and has no plans to sell out yet. He notes that SDL (SDLI, news, msgs) was a sleepy manufactur­er of industrial­
                                     laser­ pumps in 1998, poking along with a market cap around $300 million. It's advanced about 10,000% since then
                                     and agreed to a $41 billion merger with JDS Uniphase. The market for phase masks and specialty fiber is nowhere
                                     near the size of SDL's market, but there's no telling how far emotional investors will push these names. After all,
                                     Corvi­s (CORV, news, msgs) already has a market cap today larger than General Motors (GM, news, msgs), and
                                     it has yet to record substantia­l revenue; New Focus (NUFO, news, msgs) has a market cap of $8 billion on trailing
                                     12-mo­nth sales of $18 million; and LightPath Technologi­es (LPTH, news, msgs), has a market cap of $937
                                     milli­on on $1 million in annual sales.

                                     "If you thought investors were nuts last fall with Internet stocks, wait until you see what happens this year with
                                     these­ opticals,"­ said Terry Bedford, a fund manager in Toronto who's skeptical of the industry's­ fundamenta­ls but
                                     willi­ng to make a buck on the euphoria. "Just make sure you learn the lesson of March and April, and don't get left
                                     holdi­ng the bag when the bubble bursts."

                                     Fine print
                                     The Nasdaq Composite ($COMPX) soared 12% in August -- its greatest boost for the month in history. Hope that
                                     littl­e downdraft at the end of July didn't scare you out of your stocks since the terrific move was predictabl­e. As I
                                     noted­ in my July 19 column, "Slaying the myth of the summer stock slump," most summers in the past decade
                                     and a half have been rock-solid­ -- though this one, so far, is off the charts. . . . The warmer weather has been kind
                                     to our SuperModel­s. The 20-stock Year-Trade­r 2000 portfolio was up 25.2% in aggregate through Aug. 31 despite
                                     ownin­g five stocks that are down 69%, 66%, 46% and 32%. . . . . The best models are Redwood Growth, whose
                                     six stocks are up 66%, and MVP Growth, whose seven socks are up 54%. . . . Our 10-stock monthly HiMARQ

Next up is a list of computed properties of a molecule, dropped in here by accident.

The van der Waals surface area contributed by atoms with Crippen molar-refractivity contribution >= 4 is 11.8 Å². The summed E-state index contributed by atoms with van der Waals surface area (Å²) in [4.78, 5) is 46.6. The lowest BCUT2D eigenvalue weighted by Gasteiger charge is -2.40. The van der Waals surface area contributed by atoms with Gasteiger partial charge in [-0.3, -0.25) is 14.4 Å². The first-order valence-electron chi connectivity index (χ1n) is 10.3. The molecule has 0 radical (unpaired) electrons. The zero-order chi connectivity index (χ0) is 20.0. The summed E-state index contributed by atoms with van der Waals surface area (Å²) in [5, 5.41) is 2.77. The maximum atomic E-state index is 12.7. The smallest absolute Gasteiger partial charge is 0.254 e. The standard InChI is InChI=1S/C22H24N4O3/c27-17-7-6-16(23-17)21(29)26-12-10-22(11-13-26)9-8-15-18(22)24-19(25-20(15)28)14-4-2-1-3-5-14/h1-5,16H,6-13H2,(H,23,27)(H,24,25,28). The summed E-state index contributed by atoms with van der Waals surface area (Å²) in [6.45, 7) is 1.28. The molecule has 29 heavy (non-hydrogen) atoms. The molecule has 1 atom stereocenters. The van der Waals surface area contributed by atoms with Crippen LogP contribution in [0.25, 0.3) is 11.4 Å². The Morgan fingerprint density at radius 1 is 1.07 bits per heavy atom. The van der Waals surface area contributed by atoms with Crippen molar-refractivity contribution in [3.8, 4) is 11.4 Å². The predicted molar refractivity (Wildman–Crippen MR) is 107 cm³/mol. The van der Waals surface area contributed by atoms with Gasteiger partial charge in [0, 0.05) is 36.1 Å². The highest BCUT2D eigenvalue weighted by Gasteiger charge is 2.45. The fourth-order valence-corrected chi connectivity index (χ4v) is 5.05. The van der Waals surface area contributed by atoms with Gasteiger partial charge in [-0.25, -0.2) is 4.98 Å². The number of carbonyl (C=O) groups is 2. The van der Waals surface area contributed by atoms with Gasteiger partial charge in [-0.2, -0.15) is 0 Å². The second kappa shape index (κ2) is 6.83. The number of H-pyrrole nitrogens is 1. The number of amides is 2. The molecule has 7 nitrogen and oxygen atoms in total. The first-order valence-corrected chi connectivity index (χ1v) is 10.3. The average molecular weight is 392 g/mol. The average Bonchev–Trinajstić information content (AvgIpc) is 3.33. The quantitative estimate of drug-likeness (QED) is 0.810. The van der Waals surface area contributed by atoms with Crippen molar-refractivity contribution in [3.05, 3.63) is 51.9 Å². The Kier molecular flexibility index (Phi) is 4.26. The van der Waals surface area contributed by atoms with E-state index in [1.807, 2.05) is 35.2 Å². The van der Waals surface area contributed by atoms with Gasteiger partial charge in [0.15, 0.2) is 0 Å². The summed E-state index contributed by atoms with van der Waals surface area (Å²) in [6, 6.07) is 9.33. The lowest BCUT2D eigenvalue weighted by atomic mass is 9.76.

portf­olio is down 14% this year but it came through in August, this time with a 19% advance; five stocks were up
                                     more than 25%. Our benchmark,­ the S&P 500 ($INX), was up 7%. . . . It's time to rebalance our two monthly
                                     portf­olios. The HiMARQ, in which we include stocks that have historical­ly outperform­ed the market in each
                                     indiv­idual month, will contain the following:­ Myriad Genetics (MYGN, news, msgs), up 32% on average and 4-0 in
                                     Septe­mbers; BEA Software (BEAS, news, msgs), up 29% and 2-1; Metricom (MCOM, news, msgs), up 25%
                                     and 5-3; Learning Tree Internatio­nal (LTRE, news, msgs), up 22% and 4-0; Flextronic­s Internatio­nal (FLEX,
                                     news,­ msgs), up 20% and 5-1; RadiSys (RSYS, news, msgs), up 19% and 4-0; Gemstar-TV­ Guide
                                     Inter­national (GMST, news, msgs), up 19% and 4-0; MRV Communicat­ions (MRVC, news, msgs), up 18% and
                                     5-2; Paychex (PAYX, news, msgs), up 14% and 10-0; and JDS Uniphase (JDSU, news, msgs), up 13% and 6-0.
                                     The S&P 500 is up 0.8% in Septembers­, and 5-5 in the past 10. . . . The Flare-Out Growth MonthTrade­r portfolio,­
                                     down 53% for the year, gained 21% in August; the two leaders were Network Appliances­ (NTAP, news, msgs) up
                                     36%, Check Point Software (CHKP, news, msgs) up 26% and Scientific­-Atlanta (SFA, news, msgs) up 1%.
                                     The new names are Newport (NEWP, news, msgs), Power-One (PWER, news, msgs) and Check Point
                                     Softw­are. . . . Read more about StockerYal­e and its industry at Business.c­om or in its most recent 10K report to
                                     the SEC. Track its institutio­nal investors at Lionshares­.com. Learn all about FBG manufactur­ing tools at the Web
                                     site of its Lasiris subsidiary­. Where else could you buy a phase mask with an ultra-smal­l residual chirp level less
                                     than 5 picometers­? To buy a genuine StockerYal­e military-i­ssue watch, visit this site or this one.